Embraer Phenom 100: $3.6 million, M.70, FL 410, 1178 nm, seats 2+4

Light bizjet embodies latest trends in design and avionics to achieve superior performance.

By Peter Berendsen
ATP/CFII. Boeing 747, MD11

Customer deliveries of the entry-level Phenom 100, the smallest of Embraer's family of executive jets, began earlier this year.

It was a sunny, hazy tropical morning when I met Embraer Mgr, Executive Jets Daniel Bachmann at SJK (São José dos Campos SP, Brazil), about 2 hours by car from the center of the São Paulo metropolis.

The Brazilian aircraft manufacturer had invited Professional Pilot to its factory to fly the Phenom 100 which was certified by FAA in Dec 2008. Over coffee and croissants Executive Jets Sales Engineer Carlos Filho introduced this new entry-level business jet.

Just a few years ago the Eclipse was the only representative in the very light jet (VLJ) segment. Meanwhile, seriousness has returned to this market and Cessna (with the Citation Mustang) and Embraer (with the Phenom 100) now offer professionally developed and manufactured small jets.

Embraer chose to center the design of the Phenom 100 around the cabin, because flight times of up to 4 hours with 2 pilots and 4 passengers require an acceptable and comfortable stay on board.


For about US$3.6 million (compared with $2.7 million for the Mustang), the purchaser gets a cabin that is optimized for 4 passengers with the so-called "ovalite" cross-section. Phenom 100's cabin is a little wider than it is high and offers optimized use of space.

This design was created together with BMW DesignworksUSA. The cabin is 4 ft 11in high including the recessed center aisle, 5 ft 1 in wide and 11 ft 0 in long, resulting in a cabin volume (passenger only) of 282 cu ft. All the way in the back there is a separate flushing lavatory, which is actually usable and even has 2 windows.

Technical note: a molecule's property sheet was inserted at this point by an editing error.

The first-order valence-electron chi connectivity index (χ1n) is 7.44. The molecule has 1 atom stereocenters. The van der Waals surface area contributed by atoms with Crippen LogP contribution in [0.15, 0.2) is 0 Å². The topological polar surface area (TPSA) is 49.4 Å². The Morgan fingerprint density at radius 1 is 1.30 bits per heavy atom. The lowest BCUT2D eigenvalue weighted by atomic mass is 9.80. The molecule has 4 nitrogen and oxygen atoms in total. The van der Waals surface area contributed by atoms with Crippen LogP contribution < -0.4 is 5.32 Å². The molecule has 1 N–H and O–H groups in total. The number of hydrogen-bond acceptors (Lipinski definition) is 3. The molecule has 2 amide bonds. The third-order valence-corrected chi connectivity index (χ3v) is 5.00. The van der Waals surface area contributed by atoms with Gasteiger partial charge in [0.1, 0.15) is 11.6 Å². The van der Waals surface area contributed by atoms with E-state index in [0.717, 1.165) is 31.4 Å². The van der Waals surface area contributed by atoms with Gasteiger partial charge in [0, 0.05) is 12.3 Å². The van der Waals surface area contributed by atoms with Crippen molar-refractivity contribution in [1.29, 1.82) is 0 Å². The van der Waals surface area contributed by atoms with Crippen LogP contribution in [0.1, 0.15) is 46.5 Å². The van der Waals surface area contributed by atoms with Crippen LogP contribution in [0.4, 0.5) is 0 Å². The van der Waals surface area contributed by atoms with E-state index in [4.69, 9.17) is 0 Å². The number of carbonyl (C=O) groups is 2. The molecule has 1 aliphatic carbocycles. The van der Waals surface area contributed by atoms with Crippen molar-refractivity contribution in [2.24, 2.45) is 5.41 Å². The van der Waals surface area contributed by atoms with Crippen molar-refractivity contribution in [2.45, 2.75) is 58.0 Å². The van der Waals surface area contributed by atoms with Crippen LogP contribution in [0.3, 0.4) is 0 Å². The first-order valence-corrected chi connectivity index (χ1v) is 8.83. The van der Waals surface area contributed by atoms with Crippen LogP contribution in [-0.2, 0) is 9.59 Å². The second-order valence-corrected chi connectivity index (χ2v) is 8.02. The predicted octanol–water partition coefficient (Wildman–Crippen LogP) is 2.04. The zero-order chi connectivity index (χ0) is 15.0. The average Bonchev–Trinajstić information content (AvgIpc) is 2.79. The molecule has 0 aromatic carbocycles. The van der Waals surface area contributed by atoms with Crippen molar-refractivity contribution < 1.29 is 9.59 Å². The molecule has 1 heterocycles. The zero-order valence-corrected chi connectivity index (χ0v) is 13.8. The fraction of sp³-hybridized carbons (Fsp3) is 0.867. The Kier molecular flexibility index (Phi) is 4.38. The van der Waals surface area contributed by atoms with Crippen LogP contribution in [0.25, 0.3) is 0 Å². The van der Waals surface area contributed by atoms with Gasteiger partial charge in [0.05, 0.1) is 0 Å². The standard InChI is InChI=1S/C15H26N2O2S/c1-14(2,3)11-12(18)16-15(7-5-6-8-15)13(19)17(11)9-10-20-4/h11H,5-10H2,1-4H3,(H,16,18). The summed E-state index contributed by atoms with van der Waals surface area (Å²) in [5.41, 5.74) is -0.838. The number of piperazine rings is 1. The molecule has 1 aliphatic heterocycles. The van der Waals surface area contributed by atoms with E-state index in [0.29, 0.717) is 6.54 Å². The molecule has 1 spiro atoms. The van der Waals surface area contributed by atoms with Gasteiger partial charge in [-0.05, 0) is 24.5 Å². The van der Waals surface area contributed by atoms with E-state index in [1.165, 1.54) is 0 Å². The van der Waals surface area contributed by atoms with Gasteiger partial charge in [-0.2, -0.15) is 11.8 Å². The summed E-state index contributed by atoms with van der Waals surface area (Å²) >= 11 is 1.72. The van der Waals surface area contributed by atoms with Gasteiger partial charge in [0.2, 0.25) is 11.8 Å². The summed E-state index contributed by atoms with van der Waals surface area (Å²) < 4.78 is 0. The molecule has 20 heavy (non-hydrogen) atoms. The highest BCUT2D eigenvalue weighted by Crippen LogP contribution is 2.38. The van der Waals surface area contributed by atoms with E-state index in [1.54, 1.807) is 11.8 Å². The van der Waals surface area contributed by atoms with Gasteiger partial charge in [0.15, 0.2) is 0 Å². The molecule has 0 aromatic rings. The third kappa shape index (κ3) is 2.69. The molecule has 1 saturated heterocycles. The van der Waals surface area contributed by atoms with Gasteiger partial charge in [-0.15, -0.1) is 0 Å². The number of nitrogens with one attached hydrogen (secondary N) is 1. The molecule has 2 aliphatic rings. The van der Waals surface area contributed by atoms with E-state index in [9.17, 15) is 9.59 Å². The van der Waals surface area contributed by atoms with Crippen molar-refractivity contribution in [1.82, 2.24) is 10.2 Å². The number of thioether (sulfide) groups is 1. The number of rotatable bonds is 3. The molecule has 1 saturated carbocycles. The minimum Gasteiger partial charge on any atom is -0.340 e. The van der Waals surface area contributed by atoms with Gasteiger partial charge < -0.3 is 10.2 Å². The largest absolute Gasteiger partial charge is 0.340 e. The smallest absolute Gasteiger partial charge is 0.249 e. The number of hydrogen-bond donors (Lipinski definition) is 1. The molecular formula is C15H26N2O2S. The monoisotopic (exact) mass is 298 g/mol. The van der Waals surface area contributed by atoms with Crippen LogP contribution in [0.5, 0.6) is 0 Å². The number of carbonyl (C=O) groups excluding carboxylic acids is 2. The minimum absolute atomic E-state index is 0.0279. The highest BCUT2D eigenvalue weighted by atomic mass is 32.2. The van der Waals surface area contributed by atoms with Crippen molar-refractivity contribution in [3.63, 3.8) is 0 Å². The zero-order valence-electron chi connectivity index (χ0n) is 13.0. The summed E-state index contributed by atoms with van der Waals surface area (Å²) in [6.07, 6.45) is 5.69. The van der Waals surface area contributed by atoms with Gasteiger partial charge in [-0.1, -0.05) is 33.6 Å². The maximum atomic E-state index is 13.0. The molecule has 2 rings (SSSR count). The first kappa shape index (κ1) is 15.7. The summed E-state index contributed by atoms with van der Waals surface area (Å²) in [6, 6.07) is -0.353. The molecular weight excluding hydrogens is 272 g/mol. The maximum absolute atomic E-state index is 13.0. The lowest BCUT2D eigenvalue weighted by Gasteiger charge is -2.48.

Outside of the pressure vessel are 2 luggage compartments for a total of 419 lbs and a volume of 67 cu ft. It is even possible to transport a total of 8 people. For this the lavatory seat has to be certified for takeoff and landing and the wardrobe in the entry area has to be removed and a further jump seat installed.

Peter Berendsen (foreground) discusses the Prodigy flightdeck (G1000 platform) with Embraer engineers at the company's avionics testbed.

With 4 people on board, Phenom 100 range is 1178 nm with NBAA IFR reserves and long-range cruise speed. This allows you to cover the whole eastern US seaboard from the New York area, including the Bahamas, or the entire west coast and Rocky Mountains from San Francisco or Los Angeles.

Maximum certified flight level is 41,000 ft, and maximum cruising speed at Mach 0.70 or 390 KTAS. After the briefing we went to the avionics testbed for the Prodigy glass cockpit. At this experimental station in a fully climate-controlled room, Embraer engineers developed the Phenom 100's Prodigy cockpit (based on the Garmin G1000).

As the Phenom 100 is certified for single-pilot operations, at least in the US, it was necessary to develop an advanced glass cockpit that would reduce workload for the pilot(s) as much as possible and provide good situational awareness.